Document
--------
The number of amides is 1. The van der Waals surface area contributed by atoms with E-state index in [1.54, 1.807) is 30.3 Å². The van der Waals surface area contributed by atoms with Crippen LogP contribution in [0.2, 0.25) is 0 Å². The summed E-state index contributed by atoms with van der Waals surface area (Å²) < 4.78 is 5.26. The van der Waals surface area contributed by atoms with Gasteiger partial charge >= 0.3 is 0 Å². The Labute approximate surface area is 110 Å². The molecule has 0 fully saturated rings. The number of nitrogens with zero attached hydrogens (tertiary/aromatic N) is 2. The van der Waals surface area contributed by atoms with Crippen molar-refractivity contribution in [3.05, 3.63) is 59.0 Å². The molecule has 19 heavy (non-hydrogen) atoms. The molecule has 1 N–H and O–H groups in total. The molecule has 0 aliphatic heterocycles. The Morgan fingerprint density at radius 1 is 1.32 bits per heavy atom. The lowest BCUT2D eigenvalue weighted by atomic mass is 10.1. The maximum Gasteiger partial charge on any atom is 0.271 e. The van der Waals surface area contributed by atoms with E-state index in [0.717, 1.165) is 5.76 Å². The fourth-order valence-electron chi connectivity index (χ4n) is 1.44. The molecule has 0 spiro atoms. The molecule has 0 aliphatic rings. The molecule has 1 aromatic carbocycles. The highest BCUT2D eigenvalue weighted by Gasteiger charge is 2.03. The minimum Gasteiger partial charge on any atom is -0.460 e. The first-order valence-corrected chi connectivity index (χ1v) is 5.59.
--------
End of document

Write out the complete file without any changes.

The number of amides is 1. The van der Waals surface area contributed by atoms with E-state index in [1.54, 1.807) is 30.3 Å². The van der Waals surface area contributed by atoms with Crippen LogP contribution in [0.2, 0.25) is 0 Å². The summed E-state index contributed by atoms with van der Waals surface area (Å²) < 4.78 is 5.26. The van der Waals surface area contributed by atoms with Gasteiger partial charge >= 0.3 is 0 Å². The Labute approximate surface area is 110 Å². The molecule has 0 fully saturated rings. The number of nitrogens with zero attached hydrogens (tertiary/aromatic N) is 2. The van der Waals surface area contributed by atoms with Crippen molar-refractivity contribution in [3.05, 3.63) is 59.0 Å². The molecule has 19 heavy (non-hydrogen) atoms. The molecule has 1 N–H and O–H groups in total. The molecule has 0 aliphatic heterocycles. The Morgan fingerprint density at radius 1 is 1.32 bits per heavy atom. The lowest BCUT2D eigenvalue weighted by atomic mass is 10.1. The maximum Gasteiger partial charge on any atom is 0.271 e. The van der Waals surface area contributed by atoms with E-state index in [0.717, 1.165) is 5.76 Å². The fourth-order valence-electron chi connectivity index (χ4n) is 1.44. The molecule has 0 spiro atoms. The molecule has 0 aliphatic rings. The molecule has 1 aromatic carbocycles. The highest BCUT2D eigenvalue weighted by Gasteiger charge is 2.03. The minimum Gasteiger partial charge on any atom is -0.460 e. The first-order valence-corrected chi connectivity index (χ1v) is 5.59.